Buteyko Method: Best Breathing for Asthma Symptoms?
I perform the 4-7-8 breathing exercise on a daily basis, but I heard the Buteyko breathing exercises can help reduce asthma symptoms. What is your take on the Buteyko method?
Andrew Weil, M.D. | November 27, 2012
Buteyko Breathing Therapy (BBT) was developed in 1952 by a Ukrainian physiologist, Konstantin Buteyko, who linked hyperventilation to asthma and developed a breathing technique to address it. The theory behind the method is that taking slow, shallow breaths rather than trying to breathe deeply, works best during an asthma attack. BBT became known in the United States and Europe after it was introduced into Australia in the 1990s. The Buteyko approach got a boost in 2009 when Jane Brody, who writes the Personal Health column in the New York Times, described how a friend of hers with severe asthma was able to cut back to using less than one puff of his inhaler each day after just three months of breathing lessons. He was also able to discontinue taking oral medications all together.
A study completed in the U.K., published in the December 2003 issue of the British journal Thorax, found that asthma patients who practiced the Buteyko breathing method were able to reduce their use of rescue inhalers for asthma attacks and also halve their need for steroids within six months. Ms. Brody noted in her column that the British Thoracic Society has given the Buteyko method a “B” rating, meaning that positive results of the trials are likely to be due to the breathing method itself, and not some other factor.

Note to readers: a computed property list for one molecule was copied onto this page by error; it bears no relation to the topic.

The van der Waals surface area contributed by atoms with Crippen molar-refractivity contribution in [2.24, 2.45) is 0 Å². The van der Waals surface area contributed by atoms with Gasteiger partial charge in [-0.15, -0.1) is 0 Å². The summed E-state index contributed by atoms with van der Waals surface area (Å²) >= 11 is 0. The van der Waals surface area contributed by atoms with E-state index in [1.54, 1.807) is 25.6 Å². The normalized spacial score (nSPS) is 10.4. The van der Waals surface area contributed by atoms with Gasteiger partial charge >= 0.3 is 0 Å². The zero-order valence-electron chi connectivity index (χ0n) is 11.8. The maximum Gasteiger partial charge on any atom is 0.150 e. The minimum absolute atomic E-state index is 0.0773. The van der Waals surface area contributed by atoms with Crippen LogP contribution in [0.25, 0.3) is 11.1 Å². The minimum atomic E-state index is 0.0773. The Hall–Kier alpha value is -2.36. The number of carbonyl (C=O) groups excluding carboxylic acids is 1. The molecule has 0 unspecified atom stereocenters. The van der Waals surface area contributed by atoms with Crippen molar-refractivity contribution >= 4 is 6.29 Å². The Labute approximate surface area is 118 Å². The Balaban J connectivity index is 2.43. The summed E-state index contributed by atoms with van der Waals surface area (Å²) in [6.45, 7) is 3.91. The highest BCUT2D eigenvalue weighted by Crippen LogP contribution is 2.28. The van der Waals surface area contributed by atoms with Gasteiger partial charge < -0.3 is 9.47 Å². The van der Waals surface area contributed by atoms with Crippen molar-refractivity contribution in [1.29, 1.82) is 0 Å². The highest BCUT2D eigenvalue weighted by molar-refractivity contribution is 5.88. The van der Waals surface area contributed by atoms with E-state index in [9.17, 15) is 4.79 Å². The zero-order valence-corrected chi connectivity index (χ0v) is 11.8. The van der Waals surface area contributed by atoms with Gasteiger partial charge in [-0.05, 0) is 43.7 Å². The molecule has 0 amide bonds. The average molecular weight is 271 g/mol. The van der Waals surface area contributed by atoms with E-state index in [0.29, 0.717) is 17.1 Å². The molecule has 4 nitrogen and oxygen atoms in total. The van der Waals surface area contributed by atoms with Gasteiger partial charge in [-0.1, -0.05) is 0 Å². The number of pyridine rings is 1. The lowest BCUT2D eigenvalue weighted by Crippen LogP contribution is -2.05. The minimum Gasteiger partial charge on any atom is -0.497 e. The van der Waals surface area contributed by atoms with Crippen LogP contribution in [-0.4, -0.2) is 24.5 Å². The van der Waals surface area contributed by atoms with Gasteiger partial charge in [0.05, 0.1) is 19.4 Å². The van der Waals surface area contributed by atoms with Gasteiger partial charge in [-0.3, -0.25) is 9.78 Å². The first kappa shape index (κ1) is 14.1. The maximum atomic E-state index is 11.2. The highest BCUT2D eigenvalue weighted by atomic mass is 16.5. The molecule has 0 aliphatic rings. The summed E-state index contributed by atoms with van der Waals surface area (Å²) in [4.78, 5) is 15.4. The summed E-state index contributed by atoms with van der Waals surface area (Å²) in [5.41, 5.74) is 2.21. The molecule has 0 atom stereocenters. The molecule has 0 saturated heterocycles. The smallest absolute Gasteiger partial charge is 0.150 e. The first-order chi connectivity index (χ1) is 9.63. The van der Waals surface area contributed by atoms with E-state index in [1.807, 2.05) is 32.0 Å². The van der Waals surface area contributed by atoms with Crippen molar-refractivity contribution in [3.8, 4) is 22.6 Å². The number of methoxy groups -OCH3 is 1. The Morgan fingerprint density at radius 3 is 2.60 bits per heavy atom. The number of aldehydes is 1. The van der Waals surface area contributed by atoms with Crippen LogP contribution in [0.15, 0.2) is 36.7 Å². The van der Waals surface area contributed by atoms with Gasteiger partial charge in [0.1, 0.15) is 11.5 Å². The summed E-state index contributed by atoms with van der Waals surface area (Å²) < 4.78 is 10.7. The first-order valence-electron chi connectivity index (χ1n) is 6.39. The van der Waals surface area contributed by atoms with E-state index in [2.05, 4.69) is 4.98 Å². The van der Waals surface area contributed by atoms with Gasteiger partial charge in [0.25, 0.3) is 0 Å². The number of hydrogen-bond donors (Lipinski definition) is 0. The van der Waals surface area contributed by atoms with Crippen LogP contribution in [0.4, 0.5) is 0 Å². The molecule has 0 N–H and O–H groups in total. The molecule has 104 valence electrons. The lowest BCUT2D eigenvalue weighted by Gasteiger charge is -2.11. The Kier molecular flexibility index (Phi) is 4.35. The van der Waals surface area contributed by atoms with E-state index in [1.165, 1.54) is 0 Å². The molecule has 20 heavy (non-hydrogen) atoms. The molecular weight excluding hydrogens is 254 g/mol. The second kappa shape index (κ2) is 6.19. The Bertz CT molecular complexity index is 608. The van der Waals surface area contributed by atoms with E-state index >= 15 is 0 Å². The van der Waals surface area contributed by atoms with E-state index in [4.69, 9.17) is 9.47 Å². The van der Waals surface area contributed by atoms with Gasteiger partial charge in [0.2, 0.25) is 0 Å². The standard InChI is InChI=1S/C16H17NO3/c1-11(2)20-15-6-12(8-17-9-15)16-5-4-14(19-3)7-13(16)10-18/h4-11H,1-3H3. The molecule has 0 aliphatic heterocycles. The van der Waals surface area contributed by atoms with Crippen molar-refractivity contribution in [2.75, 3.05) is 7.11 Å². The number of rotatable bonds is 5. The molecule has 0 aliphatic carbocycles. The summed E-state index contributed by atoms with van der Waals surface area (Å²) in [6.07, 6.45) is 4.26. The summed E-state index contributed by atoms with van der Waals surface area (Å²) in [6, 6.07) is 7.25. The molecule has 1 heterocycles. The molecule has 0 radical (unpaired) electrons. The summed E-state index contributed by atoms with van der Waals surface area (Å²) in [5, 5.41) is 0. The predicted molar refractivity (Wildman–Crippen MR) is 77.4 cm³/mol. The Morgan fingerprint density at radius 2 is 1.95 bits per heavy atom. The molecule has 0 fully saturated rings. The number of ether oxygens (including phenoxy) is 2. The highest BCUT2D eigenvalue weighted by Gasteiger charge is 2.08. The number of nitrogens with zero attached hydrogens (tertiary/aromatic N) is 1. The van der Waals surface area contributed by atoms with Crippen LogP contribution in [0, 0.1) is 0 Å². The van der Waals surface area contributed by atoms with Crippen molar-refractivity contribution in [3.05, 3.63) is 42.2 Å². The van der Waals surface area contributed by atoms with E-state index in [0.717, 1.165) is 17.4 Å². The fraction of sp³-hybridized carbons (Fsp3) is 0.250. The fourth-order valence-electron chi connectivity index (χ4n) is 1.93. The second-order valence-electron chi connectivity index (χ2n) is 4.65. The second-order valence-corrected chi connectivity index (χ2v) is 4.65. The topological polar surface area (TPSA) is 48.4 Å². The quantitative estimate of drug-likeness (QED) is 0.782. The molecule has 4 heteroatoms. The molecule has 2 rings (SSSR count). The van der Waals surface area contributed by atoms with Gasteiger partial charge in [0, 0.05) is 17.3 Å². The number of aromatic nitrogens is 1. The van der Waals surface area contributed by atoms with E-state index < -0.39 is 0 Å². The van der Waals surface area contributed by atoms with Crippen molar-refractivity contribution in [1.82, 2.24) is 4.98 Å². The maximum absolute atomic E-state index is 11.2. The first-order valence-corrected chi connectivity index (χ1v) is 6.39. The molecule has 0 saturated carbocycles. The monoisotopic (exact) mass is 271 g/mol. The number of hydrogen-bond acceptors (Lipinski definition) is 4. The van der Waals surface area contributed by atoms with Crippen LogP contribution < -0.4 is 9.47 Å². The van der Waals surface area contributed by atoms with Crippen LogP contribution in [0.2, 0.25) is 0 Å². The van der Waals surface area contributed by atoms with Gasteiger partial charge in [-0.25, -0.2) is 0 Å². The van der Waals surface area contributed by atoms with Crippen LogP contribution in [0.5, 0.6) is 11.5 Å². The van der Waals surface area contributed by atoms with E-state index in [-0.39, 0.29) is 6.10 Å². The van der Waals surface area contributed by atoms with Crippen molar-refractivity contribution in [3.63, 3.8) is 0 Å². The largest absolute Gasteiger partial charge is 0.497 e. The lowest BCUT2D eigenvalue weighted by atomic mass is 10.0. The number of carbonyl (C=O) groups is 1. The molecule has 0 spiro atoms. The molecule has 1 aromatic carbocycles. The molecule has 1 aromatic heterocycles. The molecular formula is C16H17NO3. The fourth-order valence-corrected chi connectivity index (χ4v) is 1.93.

While the Buteyko approach hasn’t yet been well studied – I found only 22 citations, many with inconsistent findings, in a search of the medical literature – if you have asthma, I would say it’s worth trying.
The 4-7-8 breathing exercise has another purpose: relaxation. It is a natural tranquilizer for the nervous system. Unlike tranquilizing drugs, which are often effective when you first take them but lose their power over time, the 4-7-8 breathing exercise becomes more powerful with repetition and practice.
This exercise is utterly simple, takes almost no time, requires no equipment and can be done anywhere. Although you can perform the exercise in any position, if you are sitting, keep your back straight and your feet on the floor. Place the tip of your tongue against the ridge of tissue just behind your upper front teeth, and keep it there through the entire exercise. You will be exhaling through your mouth around your tongue; try pursing your lips slightly if this seems awkward. Do the exercise at least twice a day. You can do it more often but never less than twice a day. Do not do more than four breath cycles at one time for the first month of practice. Later, if you wish, you can extend it to eight cycles.
Andrew Weil, M.D.